LEGO Lord of the Rings review
*This review contains spoilers for The Lord of the Rings
Over a decade after the film releases of J. R. R. Tolkien’s sprawling fantasy classic, you’d think videogame tie-ins would start drying up. We’ve hacked and slashed, real time strategised, and role-played through countless hours of Lord of the Rings action. Aren’t we a little tired of Middle Earth?
It takes approximately three seconds of the opening menu screen to reignite your interest. From the very beginning LEGO Lord of the Rings brims with enthusiasm for its source material. Whether it’s the sheer charm of seeing your favourite characters rendered in LEGO or the entertaining, addictive gameplay, this is guaranteed to make you fall in love with the franchise all over again.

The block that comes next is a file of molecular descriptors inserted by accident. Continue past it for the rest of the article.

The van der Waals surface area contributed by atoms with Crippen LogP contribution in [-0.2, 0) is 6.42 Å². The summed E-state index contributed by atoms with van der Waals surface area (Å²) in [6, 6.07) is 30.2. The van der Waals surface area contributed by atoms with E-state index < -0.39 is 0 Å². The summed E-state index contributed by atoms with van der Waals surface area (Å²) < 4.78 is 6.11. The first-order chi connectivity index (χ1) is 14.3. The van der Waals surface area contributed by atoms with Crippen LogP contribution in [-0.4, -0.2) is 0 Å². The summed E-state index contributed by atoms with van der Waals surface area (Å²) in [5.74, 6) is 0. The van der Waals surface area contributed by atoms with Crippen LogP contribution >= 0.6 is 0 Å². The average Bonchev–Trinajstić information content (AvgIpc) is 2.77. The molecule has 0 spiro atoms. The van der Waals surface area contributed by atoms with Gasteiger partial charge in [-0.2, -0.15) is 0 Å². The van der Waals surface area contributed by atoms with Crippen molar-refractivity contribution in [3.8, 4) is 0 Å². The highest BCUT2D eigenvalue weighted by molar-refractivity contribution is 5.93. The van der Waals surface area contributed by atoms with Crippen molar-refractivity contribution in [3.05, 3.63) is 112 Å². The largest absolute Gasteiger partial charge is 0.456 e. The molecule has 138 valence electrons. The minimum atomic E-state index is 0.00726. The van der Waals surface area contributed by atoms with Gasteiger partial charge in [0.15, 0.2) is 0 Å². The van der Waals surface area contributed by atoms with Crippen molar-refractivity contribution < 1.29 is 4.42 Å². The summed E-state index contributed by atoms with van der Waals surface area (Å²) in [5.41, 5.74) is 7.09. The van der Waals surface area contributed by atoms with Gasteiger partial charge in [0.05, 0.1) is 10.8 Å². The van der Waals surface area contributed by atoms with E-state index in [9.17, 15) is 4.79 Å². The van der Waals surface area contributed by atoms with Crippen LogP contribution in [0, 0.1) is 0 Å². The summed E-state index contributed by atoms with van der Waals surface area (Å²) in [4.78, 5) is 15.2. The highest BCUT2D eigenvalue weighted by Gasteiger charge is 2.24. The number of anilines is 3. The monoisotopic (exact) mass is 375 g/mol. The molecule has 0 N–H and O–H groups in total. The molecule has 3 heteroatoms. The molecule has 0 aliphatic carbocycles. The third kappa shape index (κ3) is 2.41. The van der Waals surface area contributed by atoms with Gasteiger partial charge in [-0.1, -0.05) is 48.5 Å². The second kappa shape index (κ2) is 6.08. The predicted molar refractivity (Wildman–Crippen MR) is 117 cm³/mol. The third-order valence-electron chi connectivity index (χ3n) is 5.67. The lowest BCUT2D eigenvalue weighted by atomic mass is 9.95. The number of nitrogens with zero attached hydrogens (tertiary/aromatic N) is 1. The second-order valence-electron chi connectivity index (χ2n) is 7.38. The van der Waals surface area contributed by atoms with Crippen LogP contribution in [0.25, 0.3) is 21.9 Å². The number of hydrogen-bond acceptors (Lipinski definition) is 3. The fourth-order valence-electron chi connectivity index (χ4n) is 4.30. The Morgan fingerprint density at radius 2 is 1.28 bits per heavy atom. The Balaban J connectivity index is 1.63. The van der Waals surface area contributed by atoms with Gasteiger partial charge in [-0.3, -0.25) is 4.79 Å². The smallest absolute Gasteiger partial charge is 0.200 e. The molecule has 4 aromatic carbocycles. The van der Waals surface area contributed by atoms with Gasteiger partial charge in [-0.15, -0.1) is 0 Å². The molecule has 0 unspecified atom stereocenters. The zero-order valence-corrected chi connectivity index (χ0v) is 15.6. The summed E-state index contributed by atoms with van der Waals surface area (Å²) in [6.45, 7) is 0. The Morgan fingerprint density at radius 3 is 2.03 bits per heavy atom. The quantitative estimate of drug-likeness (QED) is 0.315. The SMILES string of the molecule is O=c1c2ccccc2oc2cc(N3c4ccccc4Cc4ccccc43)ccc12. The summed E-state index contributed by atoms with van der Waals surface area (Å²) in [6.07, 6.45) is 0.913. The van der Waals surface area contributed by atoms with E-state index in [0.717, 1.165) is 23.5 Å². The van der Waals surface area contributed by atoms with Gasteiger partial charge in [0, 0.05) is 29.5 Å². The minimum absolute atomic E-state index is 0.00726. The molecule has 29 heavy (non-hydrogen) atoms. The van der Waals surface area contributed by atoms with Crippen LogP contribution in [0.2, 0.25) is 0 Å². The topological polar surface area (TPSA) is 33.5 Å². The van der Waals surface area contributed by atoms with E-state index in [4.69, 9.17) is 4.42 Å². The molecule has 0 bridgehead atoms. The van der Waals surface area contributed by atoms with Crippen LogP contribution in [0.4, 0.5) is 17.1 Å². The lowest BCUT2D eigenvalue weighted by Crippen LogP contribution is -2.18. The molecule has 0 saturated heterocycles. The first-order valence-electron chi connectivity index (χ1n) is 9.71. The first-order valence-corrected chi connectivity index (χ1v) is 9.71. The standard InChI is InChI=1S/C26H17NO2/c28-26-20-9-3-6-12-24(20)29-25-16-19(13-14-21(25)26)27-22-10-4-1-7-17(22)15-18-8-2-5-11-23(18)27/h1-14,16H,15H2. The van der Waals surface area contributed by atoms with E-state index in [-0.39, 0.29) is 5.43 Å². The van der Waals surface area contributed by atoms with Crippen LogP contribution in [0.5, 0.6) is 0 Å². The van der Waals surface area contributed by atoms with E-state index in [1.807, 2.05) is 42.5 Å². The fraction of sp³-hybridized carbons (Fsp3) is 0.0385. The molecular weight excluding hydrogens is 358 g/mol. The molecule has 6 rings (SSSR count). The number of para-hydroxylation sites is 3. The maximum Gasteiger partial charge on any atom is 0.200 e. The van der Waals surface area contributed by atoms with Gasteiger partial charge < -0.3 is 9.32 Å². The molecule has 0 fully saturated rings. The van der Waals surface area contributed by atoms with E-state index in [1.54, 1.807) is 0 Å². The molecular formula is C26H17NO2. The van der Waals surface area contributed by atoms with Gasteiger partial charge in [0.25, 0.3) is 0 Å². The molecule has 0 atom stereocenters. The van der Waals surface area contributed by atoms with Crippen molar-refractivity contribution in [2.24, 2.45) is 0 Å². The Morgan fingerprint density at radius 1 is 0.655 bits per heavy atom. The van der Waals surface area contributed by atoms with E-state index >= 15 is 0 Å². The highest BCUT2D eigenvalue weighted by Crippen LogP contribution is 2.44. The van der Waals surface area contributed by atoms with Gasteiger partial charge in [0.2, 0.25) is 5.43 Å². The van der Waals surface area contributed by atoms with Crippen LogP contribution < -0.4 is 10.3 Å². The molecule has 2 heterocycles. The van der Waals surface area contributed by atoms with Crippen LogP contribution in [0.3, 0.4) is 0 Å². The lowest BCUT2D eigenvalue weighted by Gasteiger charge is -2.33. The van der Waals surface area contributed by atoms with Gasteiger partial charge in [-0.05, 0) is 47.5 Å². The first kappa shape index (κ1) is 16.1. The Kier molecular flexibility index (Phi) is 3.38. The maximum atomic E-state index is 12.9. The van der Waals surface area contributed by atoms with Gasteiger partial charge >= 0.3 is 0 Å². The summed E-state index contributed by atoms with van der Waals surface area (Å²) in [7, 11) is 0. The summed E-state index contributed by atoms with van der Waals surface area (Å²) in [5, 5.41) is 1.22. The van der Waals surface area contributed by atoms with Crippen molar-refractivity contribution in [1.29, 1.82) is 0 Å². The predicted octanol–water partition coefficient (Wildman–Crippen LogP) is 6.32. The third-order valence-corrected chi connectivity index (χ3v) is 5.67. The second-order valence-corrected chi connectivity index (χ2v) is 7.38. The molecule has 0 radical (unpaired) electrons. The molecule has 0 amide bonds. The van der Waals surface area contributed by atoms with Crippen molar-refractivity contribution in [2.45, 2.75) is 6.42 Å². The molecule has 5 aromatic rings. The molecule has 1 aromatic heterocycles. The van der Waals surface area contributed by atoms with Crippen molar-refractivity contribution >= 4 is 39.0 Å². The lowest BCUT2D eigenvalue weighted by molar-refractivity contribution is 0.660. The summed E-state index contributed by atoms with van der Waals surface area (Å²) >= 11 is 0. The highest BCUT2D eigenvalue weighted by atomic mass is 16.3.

Here is arguably the finest videogame iteration of Middle Earth yet seen. Its real strength is striking a balance between the necessary sweeping scale and the finer attention to detail. The LEGO aesthetic is less prominent than in previous games, with most landscapes rendered in a naturalistic style that accurately captures the feel of the films. Paired with some of the colour and vibrancy we’ve come to expect from LEGO, it eschews the gloominess seen in many other Rings games in favour of something far more appealing. It’s impossible not to smile as you wander through the cobbled lanes of bucolic Hobbiton, or to stop and admire the sun drawing low behind Edoras. Set to Howard Shore’s evocative score, you’ll find yourself immersed in Middle Earth like never before; an impressive feat for plastic toys.
An Unexpected Party